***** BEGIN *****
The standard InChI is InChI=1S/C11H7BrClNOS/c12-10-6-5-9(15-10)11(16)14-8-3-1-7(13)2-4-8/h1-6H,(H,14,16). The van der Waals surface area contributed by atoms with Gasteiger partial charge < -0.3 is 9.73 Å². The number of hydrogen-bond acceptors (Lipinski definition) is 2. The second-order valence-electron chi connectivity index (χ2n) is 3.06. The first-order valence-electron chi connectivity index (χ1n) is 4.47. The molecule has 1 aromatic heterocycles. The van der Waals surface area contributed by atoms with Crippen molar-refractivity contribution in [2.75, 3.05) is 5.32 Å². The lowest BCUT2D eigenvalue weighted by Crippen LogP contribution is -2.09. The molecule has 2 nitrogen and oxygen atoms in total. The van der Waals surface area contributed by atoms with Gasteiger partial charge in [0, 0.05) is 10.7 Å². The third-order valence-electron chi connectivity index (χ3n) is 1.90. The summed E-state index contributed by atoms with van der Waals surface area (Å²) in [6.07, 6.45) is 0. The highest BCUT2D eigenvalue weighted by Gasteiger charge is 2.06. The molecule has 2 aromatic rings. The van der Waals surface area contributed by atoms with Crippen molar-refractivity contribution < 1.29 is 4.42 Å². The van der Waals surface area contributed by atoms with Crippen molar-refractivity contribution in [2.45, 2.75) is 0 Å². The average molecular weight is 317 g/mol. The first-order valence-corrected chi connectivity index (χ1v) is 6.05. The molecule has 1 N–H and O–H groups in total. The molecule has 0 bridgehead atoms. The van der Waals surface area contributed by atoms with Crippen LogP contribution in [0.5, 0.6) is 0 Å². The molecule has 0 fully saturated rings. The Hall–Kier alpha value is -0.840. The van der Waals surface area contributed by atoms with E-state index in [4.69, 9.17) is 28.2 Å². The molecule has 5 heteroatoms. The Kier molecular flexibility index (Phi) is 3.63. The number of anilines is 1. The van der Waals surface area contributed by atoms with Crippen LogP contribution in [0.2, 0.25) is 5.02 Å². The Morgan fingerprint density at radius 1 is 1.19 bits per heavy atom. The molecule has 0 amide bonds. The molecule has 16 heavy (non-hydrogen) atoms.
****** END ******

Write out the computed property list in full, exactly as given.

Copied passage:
The standard InChI is InChI=1S/C11H7BrClNOS/c12-10-6-5-9(15-10)11(16)14-8-3-1-7(13)2-4-8/h1-6H,(H,14,16). The van der Waals surface area contributed by atoms with Gasteiger partial charge < -0.3 is 9.73 Å². The number of hydrogen-bond acceptors (Lipinski definition) is 2. The second-order valence-electron chi connectivity index (χ2n) is 3.06. The first-order valence-electron chi connectivity index (χ1n) is 4.47. The molecule has 1 aromatic heterocycles. The van der Waals surface area contributed by atoms with Crippen molar-refractivity contribution in [2.75, 3.05) is 5.32 Å². The lowest BCUT2D eigenvalue weighted by Crippen LogP contribution is -2.09. The molecule has 2 nitrogen and oxygen atoms in total. The van der Waals surface area contributed by atoms with Gasteiger partial charge in [0, 0.05) is 10.7 Å². The third-order valence-electron chi connectivity index (χ3n) is 1.90. The summed E-state index contributed by atoms with van der Waals surface area (Å²) in [6.07, 6.45) is 0. The highest BCUT2D eigenvalue weighted by Gasteiger charge is 2.06. The molecule has 2 aromatic rings. The van der Waals surface area contributed by atoms with Crippen molar-refractivity contribution < 1.29 is 4.42 Å². The van der Waals surface area contributed by atoms with Crippen molar-refractivity contribution in [2.45, 2.75) is 0 Å². The average molecular weight is 317 g/mol. The first-order valence-corrected chi connectivity index (χ1v) is 6.05. The molecule has 1 N–H and O–H groups in total. The molecule has 0 bridgehead atoms. The van der Waals surface area contributed by atoms with Crippen LogP contribution in [0.5, 0.6) is 0 Å². The molecule has 0 fully saturated rings. The Hall–Kier alpha value is -0.840. The van der Waals surface area contributed by atoms with E-state index in [4.69, 9.17) is 28.2 Å². The molecule has 5 heteroatoms. The Kier molecular flexibility index (Phi) is 3.63. The number of anilines is 1. The van der Waals surface area contributed by atoms with Crippen LogP contribution in [0.2, 0.25) is 5.02 Å². The Morgan fingerprint density at radius 1 is 1.19 bits per heavy atom. The molecule has 0 amide bonds. The molecule has 16 heavy (non-hydrogen) atoms.